I was floored.

Before I ever had Tessa, before I was as well-versed in the law as I am now, before this fight for inclusion had come the forefront of my mind, I knew this was wrong. I knew it.  I didn’t understand how this child could be separated, segregated, away from her family, away from her neighborhood.  At the time, I didn’t know enough to ask the right questions; I didn’t know to push you to think about this in a different way.  But I knew it was wrong.  And to be honest, I think you did, too.

It is because of this very day, that promptly after Tessa was born, we made a plan to move before she would go to school. My feelings on that day drive so much of what I do now.  I cannot even imagine how different that day could have been if I were to live it today.  Because today, I have a stronger voice, and I use it.  I wish, for that girl, on that day, I would have said something.  I suppose I can be thankful that God put me in that place, on that day, to prepare me to advocate in the future.  I understand that you have moved on from that building and pray that you are in a district that encourages you to promote education in the least restrictive environment for all students, as is required by law.  I pray that you no longer group students based on a diagnosis, and that you have grown in some small way to understand that segregation is wholly inappropriate for children to reach their potential.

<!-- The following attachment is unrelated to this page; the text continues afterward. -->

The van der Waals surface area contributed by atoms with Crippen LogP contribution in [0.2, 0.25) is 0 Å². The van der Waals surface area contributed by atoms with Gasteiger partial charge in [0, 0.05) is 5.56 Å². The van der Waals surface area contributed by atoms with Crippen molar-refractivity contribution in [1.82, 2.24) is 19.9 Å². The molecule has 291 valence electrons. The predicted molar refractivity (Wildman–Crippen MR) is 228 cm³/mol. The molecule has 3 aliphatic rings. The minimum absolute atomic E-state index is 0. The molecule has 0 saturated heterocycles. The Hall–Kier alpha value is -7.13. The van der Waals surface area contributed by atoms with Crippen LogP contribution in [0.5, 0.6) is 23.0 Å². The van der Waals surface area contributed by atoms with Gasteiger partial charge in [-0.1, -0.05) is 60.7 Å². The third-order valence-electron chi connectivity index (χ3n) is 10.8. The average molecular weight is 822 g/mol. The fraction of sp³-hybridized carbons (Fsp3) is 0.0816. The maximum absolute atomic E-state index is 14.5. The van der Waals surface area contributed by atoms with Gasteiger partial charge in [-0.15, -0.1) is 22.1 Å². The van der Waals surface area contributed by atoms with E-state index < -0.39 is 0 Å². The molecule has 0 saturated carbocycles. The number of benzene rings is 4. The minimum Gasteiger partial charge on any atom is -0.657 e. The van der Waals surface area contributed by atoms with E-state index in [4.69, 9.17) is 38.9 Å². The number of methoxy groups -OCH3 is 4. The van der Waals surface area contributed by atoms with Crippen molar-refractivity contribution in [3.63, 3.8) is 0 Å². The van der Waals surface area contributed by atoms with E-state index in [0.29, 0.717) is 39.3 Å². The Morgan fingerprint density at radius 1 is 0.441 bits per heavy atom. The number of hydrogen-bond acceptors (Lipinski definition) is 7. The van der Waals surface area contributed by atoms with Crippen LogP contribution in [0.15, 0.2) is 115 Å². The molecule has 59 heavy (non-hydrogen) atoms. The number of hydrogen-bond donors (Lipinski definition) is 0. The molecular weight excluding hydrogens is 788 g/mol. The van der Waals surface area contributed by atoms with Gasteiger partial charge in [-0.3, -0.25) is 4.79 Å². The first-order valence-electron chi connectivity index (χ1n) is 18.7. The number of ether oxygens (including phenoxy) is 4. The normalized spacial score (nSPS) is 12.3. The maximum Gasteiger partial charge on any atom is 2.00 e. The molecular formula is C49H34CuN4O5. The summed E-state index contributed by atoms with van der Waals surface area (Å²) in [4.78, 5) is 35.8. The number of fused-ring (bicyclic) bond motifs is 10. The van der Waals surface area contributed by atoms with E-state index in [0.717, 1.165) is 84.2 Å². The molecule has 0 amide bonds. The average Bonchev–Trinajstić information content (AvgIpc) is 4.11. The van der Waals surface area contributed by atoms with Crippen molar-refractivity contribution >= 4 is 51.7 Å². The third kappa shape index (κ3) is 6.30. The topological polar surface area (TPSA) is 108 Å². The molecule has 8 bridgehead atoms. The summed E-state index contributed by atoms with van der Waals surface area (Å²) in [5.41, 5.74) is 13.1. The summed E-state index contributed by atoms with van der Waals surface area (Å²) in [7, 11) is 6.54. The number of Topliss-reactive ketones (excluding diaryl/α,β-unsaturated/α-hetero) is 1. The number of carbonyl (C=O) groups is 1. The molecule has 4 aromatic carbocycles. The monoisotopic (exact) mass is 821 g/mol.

All the best,

Maggie

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This is part of the 31 for 21 Blog Challenge – blogging every day for the the 31 days of Down Syndrome Awareness month.  To find out more about the challenge, and to see other blogs participating, click here.

This year’s theme has been inspired by the Down Syndrome Diagnosis Network’s #deardoctor campaign.  To see more #deardoctor letters, visit their Facebook page here.

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The Walker

Ok, let me level with you here.

This is Tessa’s walker.


I hate it.

We have actually had it in our home for quite some time.  It largely sat unused for several weeks, a giant elephant in the corner, taunting us with it’s slick silver bars and fake leather arm support.

Have I mentioned that I hate it?

I hated her orthotics just as much at first, though now that hate has mellowed to a slow burning irritation.  I struggle quite deeply with the fact that her disability is worn on her face.  I know that there are equally as many drawbacks to having a disability that is not visible to any Joe Schmoe, but I wish that I knew that some people, some day, would pass her on the street and not just see Down syndrome.  When there is equipment, well, it just draws attention to her challenges.

In any case, we have the walker now and while I hate it, I have had to slowly come around because it is what she needs right now.  So much of parenting is reminding myself that it’s not about me; it’s about my children and their lives and doing what is best for them to grow strong and independent.  So while I may carry my own insecurities about people having pity on the girl with the walker, the more important cause is helping Tessa get up on her own two feet.

How challenging it is to see our children fight their own battles!!